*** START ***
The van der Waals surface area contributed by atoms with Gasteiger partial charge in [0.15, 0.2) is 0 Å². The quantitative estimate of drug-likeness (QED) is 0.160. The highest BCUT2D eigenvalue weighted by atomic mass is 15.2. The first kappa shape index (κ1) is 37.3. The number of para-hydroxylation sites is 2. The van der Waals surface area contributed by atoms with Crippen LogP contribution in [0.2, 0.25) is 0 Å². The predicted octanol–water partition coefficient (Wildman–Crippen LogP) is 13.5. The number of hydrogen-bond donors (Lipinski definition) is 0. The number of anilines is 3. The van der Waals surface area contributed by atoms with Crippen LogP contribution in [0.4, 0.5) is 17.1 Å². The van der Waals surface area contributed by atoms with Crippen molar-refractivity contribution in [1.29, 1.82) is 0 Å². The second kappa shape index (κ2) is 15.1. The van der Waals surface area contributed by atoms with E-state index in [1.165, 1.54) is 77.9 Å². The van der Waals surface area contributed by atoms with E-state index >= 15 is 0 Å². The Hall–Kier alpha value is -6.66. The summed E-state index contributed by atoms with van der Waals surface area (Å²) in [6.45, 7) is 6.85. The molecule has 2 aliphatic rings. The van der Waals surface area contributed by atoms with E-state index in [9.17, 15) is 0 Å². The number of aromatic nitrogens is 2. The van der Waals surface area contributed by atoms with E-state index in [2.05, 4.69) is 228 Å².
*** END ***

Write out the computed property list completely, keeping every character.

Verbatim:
The van der Waals surface area contributed by atoms with Gasteiger partial charge in [0.15, 0.2) is 0 Å². The quantitative estimate of drug-likeness (QED) is 0.160. The highest BCUT2D eigenvalue weighted by atomic mass is 15.2. The first kappa shape index (κ1) is 37.3. The number of para-hydroxylation sites is 2. The van der Waals surface area contributed by atoms with Crippen LogP contribution in [0.2, 0.25) is 0 Å². The predicted octanol–water partition coefficient (Wildman–Crippen LogP) is 13.5. The number of hydrogen-bond donors (Lipinski definition) is 0. The number of anilines is 3. The van der Waals surface area contributed by atoms with Crippen LogP contribution in [0.4, 0.5) is 17.1 Å². The van der Waals surface area contributed by atoms with Crippen molar-refractivity contribution in [1.29, 1.82) is 0 Å². The second kappa shape index (κ2) is 15.1. The van der Waals surface area contributed by atoms with E-state index in [1.165, 1.54) is 77.9 Å². The van der Waals surface area contributed by atoms with E-state index >= 15 is 0 Å². The Hall–Kier alpha value is -6.66. The summed E-state index contributed by atoms with van der Waals surface area (Å²) in [6.45, 7) is 6.85. The molecule has 2 aliphatic rings. The van der Waals surface area contributed by atoms with E-state index in [9.17, 15) is 0 Å². The number of aromatic nitrogens is 2. The van der Waals surface area contributed by atoms with E-state index in [2.05, 4.69) is 228 Å².